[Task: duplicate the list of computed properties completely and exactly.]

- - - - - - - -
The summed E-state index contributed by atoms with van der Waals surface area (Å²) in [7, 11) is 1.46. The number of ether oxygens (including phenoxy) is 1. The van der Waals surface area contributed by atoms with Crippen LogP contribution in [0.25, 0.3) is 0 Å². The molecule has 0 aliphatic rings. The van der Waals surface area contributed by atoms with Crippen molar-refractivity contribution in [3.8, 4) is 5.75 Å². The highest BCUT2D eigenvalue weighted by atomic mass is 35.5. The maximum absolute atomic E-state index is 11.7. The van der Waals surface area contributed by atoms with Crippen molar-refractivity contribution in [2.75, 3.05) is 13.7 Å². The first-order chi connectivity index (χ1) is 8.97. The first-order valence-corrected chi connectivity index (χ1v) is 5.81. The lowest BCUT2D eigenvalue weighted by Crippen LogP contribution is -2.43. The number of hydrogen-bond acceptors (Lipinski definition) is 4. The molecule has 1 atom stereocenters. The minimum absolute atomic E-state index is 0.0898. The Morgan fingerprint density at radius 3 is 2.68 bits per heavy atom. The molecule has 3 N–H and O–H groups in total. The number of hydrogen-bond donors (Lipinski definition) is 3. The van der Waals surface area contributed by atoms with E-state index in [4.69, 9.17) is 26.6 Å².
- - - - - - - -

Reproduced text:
The summed E-state index contributed by atoms with van der Waals surface area (Å²) in [7, 11) is 1.46. The number of ether oxygens (including phenoxy) is 1. The van der Waals surface area contributed by atoms with Crippen LogP contribution in [0.25, 0.3) is 0 Å². The molecule has 0 aliphatic rings. The van der Waals surface area contributed by atoms with Crippen molar-refractivity contribution in [3.8, 4) is 5.75 Å². The highest BCUT2D eigenvalue weighted by atomic mass is 35.5. The maximum absolute atomic E-state index is 11.7. The van der Waals surface area contributed by atoms with Crippen molar-refractivity contribution in [2.75, 3.05) is 13.7 Å². The first-order chi connectivity index (χ1) is 8.97. The first-order valence-corrected chi connectivity index (χ1v) is 5.81. The lowest BCUT2D eigenvalue weighted by Crippen LogP contribution is -2.43. The number of hydrogen-bond acceptors (Lipinski definition) is 4. The molecule has 1 atom stereocenters. The minimum absolute atomic E-state index is 0.0898. The Morgan fingerprint density at radius 3 is 2.68 bits per heavy atom. The molecule has 3 N–H and O–H groups in total. The number of hydrogen-bond donors (Lipinski definition) is 3. The van der Waals surface area contributed by atoms with E-state index in [4.69, 9.17) is 26.6 Å².